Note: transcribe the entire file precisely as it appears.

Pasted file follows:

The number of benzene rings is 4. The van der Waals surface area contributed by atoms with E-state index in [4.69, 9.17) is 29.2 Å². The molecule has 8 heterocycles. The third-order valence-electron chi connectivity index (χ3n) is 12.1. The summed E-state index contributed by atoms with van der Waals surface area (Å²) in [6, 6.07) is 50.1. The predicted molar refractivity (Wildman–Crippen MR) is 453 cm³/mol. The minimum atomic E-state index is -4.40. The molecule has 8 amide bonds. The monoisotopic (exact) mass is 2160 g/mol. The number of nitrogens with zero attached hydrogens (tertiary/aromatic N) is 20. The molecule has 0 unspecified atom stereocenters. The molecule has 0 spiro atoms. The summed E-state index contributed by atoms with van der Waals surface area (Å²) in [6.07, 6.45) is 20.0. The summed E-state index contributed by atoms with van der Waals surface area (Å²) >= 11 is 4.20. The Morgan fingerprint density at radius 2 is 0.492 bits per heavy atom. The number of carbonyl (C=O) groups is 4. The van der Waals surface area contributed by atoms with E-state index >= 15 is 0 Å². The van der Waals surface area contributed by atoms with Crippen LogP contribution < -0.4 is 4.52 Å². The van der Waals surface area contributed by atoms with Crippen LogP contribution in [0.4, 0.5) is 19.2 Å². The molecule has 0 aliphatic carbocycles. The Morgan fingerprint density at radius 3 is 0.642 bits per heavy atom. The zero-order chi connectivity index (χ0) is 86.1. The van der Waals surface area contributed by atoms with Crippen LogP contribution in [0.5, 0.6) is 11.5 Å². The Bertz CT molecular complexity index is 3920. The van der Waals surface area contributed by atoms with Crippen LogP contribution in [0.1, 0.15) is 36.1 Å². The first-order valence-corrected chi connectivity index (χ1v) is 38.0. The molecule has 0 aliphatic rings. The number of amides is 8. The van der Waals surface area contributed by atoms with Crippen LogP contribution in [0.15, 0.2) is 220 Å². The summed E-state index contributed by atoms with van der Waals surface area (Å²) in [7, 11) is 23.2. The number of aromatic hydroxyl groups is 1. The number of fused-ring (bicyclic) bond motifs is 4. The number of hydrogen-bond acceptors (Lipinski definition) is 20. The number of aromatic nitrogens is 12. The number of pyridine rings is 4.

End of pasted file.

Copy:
The number of benzene rings is 4. The van der Waals surface area contributed by atoms with E-state index in [4.69, 9.17) is 29.2 Å². The molecule has 8 heterocycles. The third-order valence-electron chi connectivity index (χ3n) is 12.1. The summed E-state index contributed by atoms with van der Waals surface area (Å²) in [6, 6.07) is 50.1. The predicted molar refractivity (Wildman–Crippen MR) is 453 cm³/mol. The minimum atomic E-state index is -4.40. The molecule has 8 amide bonds. The monoisotopic (exact) mass is 2160 g/mol. The number of nitrogens with zero attached hydrogens (tertiary/aromatic N) is 20. The molecule has 0 unspecified atom stereocenters. The molecule has 0 spiro atoms. The summed E-state index contributed by atoms with van der Waals surface area (Å²) in [6.07, 6.45) is 20.0. The summed E-state index contributed by atoms with van der Waals surface area (Å²) >= 11 is 4.20. The Morgan fingerprint density at radius 2 is 0.492 bits per heavy atom. The number of carbonyl (C=O) groups is 4. The van der Waals surface area contributed by atoms with E-state index >= 15 is 0 Å². The van der Waals surface area contributed by atoms with Crippen LogP contribution < -0.4 is 4.52 Å². The van der Waals surface area contributed by atoms with Crippen LogP contribution in [0.4, 0.5) is 19.2 Å². The molecule has 0 aliphatic carbocycles. The Morgan fingerprint density at radius 3 is 0.642 bits per heavy atom. The zero-order chi connectivity index (χ0) is 86.1. The van der Waals surface area contributed by atoms with Crippen LogP contribution in [0.5, 0.6) is 11.5 Å². The Bertz CT molecular complexity index is 3920. The van der Waals surface area contributed by atoms with Crippen LogP contribution in [0.1, 0.15) is 36.1 Å². The first-order valence-corrected chi connectivity index (χ1v) is 38.0. The molecule has 0 aliphatic rings. The number of amides is 8. The van der Waals surface area contributed by atoms with Crippen LogP contribution in [0.15, 0.2) is 220 Å². The summed E-state index contributed by atoms with van der Waals surface area (Å²) in [7, 11) is 23.2. The number of aromatic hydroxyl groups is 1. The number of fused-ring (bicyclic) bond motifs is 4. The number of hydrogen-bond acceptors (Lipinski definition) is 20. The number of aromatic nitrogens is 12. The number of pyridine rings is 4.